This article looks at liberalism as a political tradition encompassing competing and, at times, incommensurable values. It looks in particular at the potential conflict between the values of free speech and equal respect. Both of these are foundational values for liberalism, in the sense that they arise as normative ideals from the very inception of the liberal tradition itself. Yet from the perspective of this tradition, it is by no means clear which of these values should be prioritized in those (...)
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  27.  29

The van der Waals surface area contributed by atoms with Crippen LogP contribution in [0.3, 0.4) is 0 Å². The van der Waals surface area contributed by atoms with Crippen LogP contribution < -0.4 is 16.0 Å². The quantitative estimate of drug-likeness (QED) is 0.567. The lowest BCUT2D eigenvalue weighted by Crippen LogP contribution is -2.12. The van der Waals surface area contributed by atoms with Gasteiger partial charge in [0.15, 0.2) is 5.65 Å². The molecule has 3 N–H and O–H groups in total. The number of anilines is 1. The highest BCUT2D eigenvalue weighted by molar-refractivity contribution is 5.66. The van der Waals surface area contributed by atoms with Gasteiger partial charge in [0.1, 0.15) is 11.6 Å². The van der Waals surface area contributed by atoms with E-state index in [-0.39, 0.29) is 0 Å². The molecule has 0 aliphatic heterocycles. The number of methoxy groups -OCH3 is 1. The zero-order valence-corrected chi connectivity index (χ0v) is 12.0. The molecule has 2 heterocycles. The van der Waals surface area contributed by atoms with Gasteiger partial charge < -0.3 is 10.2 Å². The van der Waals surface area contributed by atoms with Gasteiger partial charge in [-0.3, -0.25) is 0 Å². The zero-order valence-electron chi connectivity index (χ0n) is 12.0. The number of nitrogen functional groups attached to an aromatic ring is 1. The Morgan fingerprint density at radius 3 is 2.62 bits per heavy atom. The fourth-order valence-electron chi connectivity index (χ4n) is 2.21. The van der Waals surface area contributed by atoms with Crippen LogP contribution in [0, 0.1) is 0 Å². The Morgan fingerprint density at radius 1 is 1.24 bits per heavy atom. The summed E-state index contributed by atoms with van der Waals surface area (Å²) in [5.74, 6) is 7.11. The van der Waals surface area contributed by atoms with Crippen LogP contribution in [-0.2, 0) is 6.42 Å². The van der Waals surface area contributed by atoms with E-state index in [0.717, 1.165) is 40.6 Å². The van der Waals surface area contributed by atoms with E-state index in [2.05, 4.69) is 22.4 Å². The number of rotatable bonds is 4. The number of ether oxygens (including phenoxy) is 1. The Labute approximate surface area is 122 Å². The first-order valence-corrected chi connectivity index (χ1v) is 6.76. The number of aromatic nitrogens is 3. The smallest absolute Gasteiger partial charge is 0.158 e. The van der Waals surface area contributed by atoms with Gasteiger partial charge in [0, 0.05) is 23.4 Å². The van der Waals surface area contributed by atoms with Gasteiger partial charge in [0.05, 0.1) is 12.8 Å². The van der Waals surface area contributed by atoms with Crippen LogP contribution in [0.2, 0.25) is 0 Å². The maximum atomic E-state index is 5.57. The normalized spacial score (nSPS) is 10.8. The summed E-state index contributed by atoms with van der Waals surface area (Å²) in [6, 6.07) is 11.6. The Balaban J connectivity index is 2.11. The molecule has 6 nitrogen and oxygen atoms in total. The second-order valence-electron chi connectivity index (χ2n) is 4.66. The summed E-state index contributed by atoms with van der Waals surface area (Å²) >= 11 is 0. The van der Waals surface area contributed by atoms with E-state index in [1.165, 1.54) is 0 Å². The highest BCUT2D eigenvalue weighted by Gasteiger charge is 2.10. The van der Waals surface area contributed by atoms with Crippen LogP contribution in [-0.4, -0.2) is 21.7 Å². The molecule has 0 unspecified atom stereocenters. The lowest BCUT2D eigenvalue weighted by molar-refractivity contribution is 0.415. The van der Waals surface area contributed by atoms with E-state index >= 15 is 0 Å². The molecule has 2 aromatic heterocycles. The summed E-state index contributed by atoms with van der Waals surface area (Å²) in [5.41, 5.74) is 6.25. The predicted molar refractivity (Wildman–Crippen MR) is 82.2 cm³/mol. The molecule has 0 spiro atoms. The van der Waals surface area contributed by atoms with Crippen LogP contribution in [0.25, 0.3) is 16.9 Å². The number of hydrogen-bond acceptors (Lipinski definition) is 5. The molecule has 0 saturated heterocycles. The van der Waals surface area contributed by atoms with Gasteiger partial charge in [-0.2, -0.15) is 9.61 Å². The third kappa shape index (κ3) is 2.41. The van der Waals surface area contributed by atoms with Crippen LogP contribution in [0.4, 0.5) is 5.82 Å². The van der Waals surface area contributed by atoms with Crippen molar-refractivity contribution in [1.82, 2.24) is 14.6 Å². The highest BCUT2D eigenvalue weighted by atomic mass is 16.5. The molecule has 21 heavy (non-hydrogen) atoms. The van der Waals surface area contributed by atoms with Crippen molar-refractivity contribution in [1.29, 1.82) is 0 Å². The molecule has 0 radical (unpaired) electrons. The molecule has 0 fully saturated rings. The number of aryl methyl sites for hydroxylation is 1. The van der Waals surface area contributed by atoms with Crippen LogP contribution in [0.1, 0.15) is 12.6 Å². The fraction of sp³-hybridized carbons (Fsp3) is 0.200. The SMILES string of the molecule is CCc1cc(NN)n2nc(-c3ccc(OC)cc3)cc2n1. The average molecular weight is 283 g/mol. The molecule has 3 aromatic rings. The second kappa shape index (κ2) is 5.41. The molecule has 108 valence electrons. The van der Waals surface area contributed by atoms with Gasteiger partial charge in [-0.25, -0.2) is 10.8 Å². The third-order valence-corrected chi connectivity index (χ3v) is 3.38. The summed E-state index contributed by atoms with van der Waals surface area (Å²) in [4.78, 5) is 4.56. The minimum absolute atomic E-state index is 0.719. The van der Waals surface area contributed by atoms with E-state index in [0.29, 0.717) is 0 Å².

Friedrich Zugker: Isocrates' Panathenaikos. Pp. 30. Berlin: Akademie-Verlag, 1954, Paper, DM. 1.50.J. Tate - 1956 - The Classical Review 6 (02):166-.
  28.  22
    Greek Civilization.J. Tate - 1958 - The Classical Review 8 (02):151-.
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  29.  13
    Guest Editorial: Ecology and the economy.James Tate - 2010 - Synesis: A Journal of Science, Technology, Ethics, and Policy 1 (1):T1 - T2.
  30.  30
    Gunnar Rudberg: Platonica Selecta. Pp. 141. Stockholm: Almqvist & Wiksell, 1956. Paper, Kr. 9.75.J. Tate - 1958 - The Classical Review 8 (3-4):281-.
  31.  22
    Greek Theology.J. Tate - 1956 - The Classical Review 6 (02):119-.
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  32.  27
    Horace and the Moral Function of Poetry.J. Tate - 1928 - Classical Quarterly 22 (2):65-72.